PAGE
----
I’ve avoided many of the classic Atomic Age sci-fi films for too long, generally preferring the gothic horrors of the Universal monsters and the Hammer horror revival of the 60s,and fearful that the threats would come off as silly (giant ants?!?) But this one really works as a solid thriller with some serious consequences, especially for my hometown of LA. Great character work from the likes of James Arness, James Whitmore, Edmund Gwenn, Fess Parker, and cameos from Leonard Nimoy, Richard Deacon, William Schallert and Dub Taylor, all of whom would soon be omnipresent on the true Atomic Age monster: TV.
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The Blackcoat’s Daughter (Perkins, 2015)
One of the key films in the horror revival of the last decade, this chilly tale of Satanism in a girls boarding school travels in the same tonal universe as films such as The Witch, Get Out and Hereditary. Decidedly Canadian, and directed by Anthony Perkins’ oldest son Oz (and scored by his younger brother, Elvis), this one deserves to be better known than just by genre aficionados. (Bonus mentions: two other, very different horror films I was happy to view last year are Hammer’s The Reptile (1966) and the hybrid horror/comedy The Innkeepers (2011).)
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Davy Crockett, King of the Wild Frontier (Foster, 1955)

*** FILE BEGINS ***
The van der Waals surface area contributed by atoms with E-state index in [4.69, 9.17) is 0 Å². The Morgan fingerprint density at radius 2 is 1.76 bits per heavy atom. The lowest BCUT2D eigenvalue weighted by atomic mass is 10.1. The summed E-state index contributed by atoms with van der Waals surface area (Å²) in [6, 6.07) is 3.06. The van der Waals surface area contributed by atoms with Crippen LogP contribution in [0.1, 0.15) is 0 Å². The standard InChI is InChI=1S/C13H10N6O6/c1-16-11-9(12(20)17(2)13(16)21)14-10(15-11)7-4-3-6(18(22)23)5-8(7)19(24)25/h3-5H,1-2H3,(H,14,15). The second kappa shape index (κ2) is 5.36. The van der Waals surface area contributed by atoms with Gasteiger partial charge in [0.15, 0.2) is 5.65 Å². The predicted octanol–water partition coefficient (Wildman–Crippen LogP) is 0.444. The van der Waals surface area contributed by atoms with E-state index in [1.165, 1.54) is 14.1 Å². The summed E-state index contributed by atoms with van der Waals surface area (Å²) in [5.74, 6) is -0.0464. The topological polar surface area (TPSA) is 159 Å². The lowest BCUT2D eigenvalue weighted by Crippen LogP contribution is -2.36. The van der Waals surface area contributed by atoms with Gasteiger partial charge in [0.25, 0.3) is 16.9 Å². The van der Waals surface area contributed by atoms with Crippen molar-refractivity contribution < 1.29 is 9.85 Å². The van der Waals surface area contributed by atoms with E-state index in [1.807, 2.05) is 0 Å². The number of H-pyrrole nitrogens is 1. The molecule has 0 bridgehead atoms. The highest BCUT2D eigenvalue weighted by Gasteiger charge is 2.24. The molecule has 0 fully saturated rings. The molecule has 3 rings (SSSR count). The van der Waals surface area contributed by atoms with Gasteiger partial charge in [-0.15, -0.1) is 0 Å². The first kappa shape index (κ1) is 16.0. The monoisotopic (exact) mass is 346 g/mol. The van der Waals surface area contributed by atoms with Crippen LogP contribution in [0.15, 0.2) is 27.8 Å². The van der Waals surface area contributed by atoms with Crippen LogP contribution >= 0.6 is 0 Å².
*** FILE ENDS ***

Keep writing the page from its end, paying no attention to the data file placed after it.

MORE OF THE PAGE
One of two feature-length compilation films cobbled together from the classic Walt Disney’s Disneyland TV series, this cultural phenomenon hit young boys bigtime, setting off the coonskin cap craze. Although it remains very much in the “Native Americans as savages” tradition, the affable Fess Parker as Crockett refuses to mistreat them himself, either on the battlefield or in the halls of the US Congress. But what was most surprising to me was how downbeat certain key plot points were throughout the film; a key one happens pretty early on & totally caught me off guard. And then the fatalistic battle at the Alamo surely must be the bleakest ending a Disney film has ever had! But Parker, Buddy Ebsen as his rustic pal, and sturdy direction from the multi-talented Norman Foster make the ride exciting and a solid piece of American mythology.
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A Hatful of Rain (Zinnemann, 1957)